For approaches such as that illustrated in FIG. 7, the user must know the high voltage magnitude in order to externally program the resistor divider network for each respective application. The resistor divider network generally includes the MOS connected diodes from VDD—2× to PBIAS and the Mode control switches to ground. Pins MODE—1, MODE—2 and MODE—3 control the resistive switches. The switches being on or off modifies the resistive path between the high voltage supply and ground. Therefore, the PBIAS is controllable with respect to ground. This lowers or raises the PBIAS voltage dependent on what the user desires. As shown, the user must know VDD—2× in order to set the right Mode control. Here, at least the DC value is referenced to the Mode control and not to VDD—2×. In addition, this approach is limited to two times the normal operating voltage, and VDD—1× must be present for proper operation, since the ENABLE switch sets the PBIAS to VDD—1×.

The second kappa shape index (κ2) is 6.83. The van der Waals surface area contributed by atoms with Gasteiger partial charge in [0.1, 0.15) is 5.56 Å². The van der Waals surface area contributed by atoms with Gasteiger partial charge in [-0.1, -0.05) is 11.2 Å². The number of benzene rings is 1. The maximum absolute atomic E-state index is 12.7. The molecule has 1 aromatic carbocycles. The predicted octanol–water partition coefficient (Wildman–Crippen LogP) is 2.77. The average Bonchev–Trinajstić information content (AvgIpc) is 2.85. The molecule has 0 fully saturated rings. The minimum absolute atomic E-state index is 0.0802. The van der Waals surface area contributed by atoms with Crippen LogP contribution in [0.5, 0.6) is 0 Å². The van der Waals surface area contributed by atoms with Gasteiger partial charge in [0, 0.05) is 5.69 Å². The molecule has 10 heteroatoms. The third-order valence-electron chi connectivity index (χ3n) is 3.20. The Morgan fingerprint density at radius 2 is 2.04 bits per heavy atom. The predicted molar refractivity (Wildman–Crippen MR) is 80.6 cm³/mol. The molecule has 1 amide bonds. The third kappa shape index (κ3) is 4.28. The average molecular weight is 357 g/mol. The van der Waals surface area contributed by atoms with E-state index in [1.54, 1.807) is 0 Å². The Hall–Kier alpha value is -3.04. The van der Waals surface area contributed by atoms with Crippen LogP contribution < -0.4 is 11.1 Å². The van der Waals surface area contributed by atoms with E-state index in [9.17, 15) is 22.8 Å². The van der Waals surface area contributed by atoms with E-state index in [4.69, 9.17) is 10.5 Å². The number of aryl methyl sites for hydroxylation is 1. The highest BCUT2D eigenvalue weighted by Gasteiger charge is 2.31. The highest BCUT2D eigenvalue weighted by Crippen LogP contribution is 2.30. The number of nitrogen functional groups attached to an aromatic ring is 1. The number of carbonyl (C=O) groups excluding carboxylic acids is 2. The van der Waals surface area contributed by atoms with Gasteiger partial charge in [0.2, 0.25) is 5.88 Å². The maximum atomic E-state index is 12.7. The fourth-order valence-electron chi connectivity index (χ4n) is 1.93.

In accordance with the present invention, PBIAS is referenced directly to the high voltage supply and the drain-to-bulk/well breakdown of the DEMOS devices enables the fundamental limitation of max-tolerated voltage from approximately 4× to 6× the normal rating of the transistor without need for a programmed resistive network.
Further, loss of the reference voltage (REF) or the low voltage supply (VDD—1×) places the driver 100 in a high impedance state with 0 dc power dissipation (neglecting leakage). That is, the driver 100 is disabled. Additionally, the parallel coupled capacitor enables load current operation for essentially making PBIAS a low impedance node. Thus, PBIAS is adapted to be shared by multiple switching circuits (as used in the level shifter 103 and output stage 105 further discussed hereinafter).
FIG. 9A also shows an optional clamp circuit which can be used in cooperation with the above-described bias circuit. This clamp circuit is replica bias circuitry which assists in start-up conditions, and also assists where possible unknown leakage paths may tend to pull PBIAS high. Again, the ratio of resistors R3 and R4 is important while their absolute values are not, which allows for a solution independent of process variation as long as matching is maintained. The optional clamp circuit can also be used with the exemplary bias circuits of FIGS. 9B and 9C.